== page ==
Friday, July 1, 2011

Chemistry Form 5: Chapter 3 - Rusting of Iron

  • Rusting is a corrosion of iron.
  • For iron to rust, oxygen and water must be present.
  • In the presence of acids and salts, rusting occurs faster because these substances increase the electrical conductivity of water, making water a better electrolyte. 
  • Oxygen acts as the oxidizing agent and iron acts as the reducing agent.

·     The surface of iron at the middle of the water droplet serves as the anode at which oxidation occurs. The iron atoms lose electrons to form iron (II) ions.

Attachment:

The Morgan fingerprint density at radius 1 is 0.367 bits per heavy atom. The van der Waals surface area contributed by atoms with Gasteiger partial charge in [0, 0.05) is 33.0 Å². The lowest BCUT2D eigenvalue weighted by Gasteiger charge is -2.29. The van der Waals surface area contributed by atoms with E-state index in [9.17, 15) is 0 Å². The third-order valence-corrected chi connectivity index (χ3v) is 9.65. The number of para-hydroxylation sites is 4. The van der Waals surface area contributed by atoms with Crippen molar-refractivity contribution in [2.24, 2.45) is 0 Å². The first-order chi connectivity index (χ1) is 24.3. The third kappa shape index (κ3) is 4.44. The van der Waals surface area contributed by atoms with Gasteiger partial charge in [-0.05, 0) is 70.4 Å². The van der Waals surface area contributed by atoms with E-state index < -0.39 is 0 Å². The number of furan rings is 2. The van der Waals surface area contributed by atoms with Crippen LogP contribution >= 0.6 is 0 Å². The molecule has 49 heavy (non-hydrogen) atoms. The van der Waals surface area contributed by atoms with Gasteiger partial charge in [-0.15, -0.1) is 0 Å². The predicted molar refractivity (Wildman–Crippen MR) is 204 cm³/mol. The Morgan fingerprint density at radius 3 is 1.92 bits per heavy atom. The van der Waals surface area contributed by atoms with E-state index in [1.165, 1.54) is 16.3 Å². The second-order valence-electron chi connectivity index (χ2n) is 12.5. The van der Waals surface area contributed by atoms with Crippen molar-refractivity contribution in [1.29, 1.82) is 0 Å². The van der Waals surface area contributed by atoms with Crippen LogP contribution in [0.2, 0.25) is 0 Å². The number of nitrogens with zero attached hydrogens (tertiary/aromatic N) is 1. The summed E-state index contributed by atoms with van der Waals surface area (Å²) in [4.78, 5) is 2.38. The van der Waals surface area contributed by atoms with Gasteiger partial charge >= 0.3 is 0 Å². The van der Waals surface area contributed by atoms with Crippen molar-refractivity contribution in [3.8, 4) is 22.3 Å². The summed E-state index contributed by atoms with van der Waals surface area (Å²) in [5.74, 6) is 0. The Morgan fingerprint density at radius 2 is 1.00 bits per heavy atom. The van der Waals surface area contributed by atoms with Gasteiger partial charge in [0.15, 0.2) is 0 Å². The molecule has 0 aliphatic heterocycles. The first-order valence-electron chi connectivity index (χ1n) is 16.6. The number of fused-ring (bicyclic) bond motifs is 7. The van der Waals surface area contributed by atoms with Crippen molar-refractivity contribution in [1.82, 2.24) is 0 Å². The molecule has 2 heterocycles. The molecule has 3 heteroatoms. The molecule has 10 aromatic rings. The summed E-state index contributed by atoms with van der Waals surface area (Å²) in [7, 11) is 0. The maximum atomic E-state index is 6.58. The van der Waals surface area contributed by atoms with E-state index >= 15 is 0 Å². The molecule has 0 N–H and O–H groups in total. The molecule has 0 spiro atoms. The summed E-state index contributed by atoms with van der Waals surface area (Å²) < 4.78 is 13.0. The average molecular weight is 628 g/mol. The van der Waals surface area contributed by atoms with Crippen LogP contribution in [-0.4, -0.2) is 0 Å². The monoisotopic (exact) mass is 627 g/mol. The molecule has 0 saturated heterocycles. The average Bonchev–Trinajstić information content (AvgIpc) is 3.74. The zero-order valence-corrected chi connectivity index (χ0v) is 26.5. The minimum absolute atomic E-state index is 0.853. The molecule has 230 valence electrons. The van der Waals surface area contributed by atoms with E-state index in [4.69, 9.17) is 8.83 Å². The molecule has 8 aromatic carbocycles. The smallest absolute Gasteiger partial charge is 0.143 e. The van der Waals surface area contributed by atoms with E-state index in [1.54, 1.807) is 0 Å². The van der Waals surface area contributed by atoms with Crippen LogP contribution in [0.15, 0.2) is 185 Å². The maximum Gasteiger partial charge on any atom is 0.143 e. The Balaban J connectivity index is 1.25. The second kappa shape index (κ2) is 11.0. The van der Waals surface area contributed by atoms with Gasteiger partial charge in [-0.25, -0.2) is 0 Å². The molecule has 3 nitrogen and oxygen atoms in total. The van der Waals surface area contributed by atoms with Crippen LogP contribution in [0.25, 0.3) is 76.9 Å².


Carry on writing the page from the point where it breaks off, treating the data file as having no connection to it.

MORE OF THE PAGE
·     The electrons flow to the edge of the water droplet where there is plenty of dissolved oxygen. The iron surface there serves as cathode at which reduction occurs. Oxygen gains the electrons and is reduced to hydroxide ions.

·     The iron (II) ions produced combine with the hydroxide ions to iron (II) hydroxide. The Fe(OH)2 is then further oxidized by oxygen to form iron (III) oxide, Fe2O3 known as rust

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